Are artificial sweeteners permitted on a keto diet?
In an ideal world, you would completely break your need for sweet foods, but this is a tall order if you’re dealing with obesity, diabetes, metabolic syndrome, or another cardiometabolic health issue. Artificial sweeteners like sucralose, aspartame, and saccharin, will be less problematic for you than regular sugar or other caloric sweeteners like honey, molasses, agave, and maple syrup. In my two decades of helping people lose weight and reverse chronic illnesses like diabetes, I’ve seen thousands of patients use these sweeteners without adverse effects on their health or weight. If you follow a keto diet without needing anything sweet, great, but if you can’t, then including artificial sweeteners can make a ketogenic or low-sugar strategy much easier to stick with over the long term. That’s what you want: something you can do for the rest of your life, not just until your next vacation or class reunion or some other event you want to look and feel good for. Look and feel good every day for yourself and your loved ones.
Sugar alcohols and other low-carb and no-carb sweeteners like erythritol, xylitol, stevia, allulose, and monk fruit are also permitted. Remember, however, you don’t subtract sugar alcohols if you’re using the total carb method of carb counting, which I recommend. Read labels and count the sugar alcohol carbohydrates toward your total for the day. What this will do is put a limit on the artificial sweeteners. I recall a patient who did not count the sugar alcohols as part of the total carbs and she came in a few weeks into the program complaining of having diarrhea. After some detective work, I figured out she was having over 20 packets of sucralose every day. After stopping this artificial sweetener, her diarrhea ceased. In typical daily usage, artificial sweeteners are fine, but I think it’s best to count them as part of your total carbohydrate intake.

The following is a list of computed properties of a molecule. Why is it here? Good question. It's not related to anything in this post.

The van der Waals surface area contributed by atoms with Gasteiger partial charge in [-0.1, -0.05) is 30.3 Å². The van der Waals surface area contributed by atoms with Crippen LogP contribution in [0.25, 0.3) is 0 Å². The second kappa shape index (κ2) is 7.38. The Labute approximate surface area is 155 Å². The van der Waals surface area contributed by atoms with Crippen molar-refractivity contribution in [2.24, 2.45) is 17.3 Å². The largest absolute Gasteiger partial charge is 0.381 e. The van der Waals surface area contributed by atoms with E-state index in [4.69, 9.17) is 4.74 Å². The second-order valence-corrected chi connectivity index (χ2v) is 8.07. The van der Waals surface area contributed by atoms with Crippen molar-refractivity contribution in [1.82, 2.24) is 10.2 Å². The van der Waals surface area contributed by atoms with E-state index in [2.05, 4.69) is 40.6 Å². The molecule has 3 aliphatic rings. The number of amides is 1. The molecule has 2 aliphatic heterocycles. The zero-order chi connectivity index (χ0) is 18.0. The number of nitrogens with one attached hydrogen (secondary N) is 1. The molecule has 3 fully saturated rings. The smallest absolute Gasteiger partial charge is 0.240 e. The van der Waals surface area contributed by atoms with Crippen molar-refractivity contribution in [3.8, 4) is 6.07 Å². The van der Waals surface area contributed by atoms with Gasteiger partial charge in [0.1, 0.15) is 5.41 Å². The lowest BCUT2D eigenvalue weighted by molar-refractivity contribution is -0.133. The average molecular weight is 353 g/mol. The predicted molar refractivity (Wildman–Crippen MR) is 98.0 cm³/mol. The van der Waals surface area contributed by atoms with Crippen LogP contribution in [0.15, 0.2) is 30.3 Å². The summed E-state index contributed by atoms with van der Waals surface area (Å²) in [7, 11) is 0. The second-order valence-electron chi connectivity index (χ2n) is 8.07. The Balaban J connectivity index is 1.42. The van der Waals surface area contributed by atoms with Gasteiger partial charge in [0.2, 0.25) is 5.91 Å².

What about the concerns about the risks of artificial sweeteners?
Some people read that artificial sweeteners are even worse than sugar. Honestly, I’m not worried based on the pre-clinical research that has been done. Pre-clinical means that the research is done in test tubes or mice or rats, in observational human studies, or in a very focused area of human research, like the gut microbiome. As a human-focused researcher, I just can’t get worried about this kind of information yet. If you have a sensitivity – like a headache from aspartame – then don’t have it! Sometimes I even wonder if the sugar industry spreads this information to get people to go back to sugar.
What about natural sweeteners?
Avoid them. They contain sugar and glucose. Sweeteners that are considered “natural,” like maple syrup, molasses, honey, and agave nectar, contain small amounts of nutrients, but ultimately they’re still just concentrated sources of sugar. If you have obesity or are living with a condition caused by or exacerbated by high blood sugar or insulin, the wallop of sugar these sweeteners deliver overshadows the minuscule amount of nutrients they provide – nutrients that you can get in higher amounts from other foods without the hit to your blood sugar. If you prefer to avoid artificial sweeteners and you are metabolically healthy, small amounts of these natural calorie-containing sweeteners can fit into your diet.
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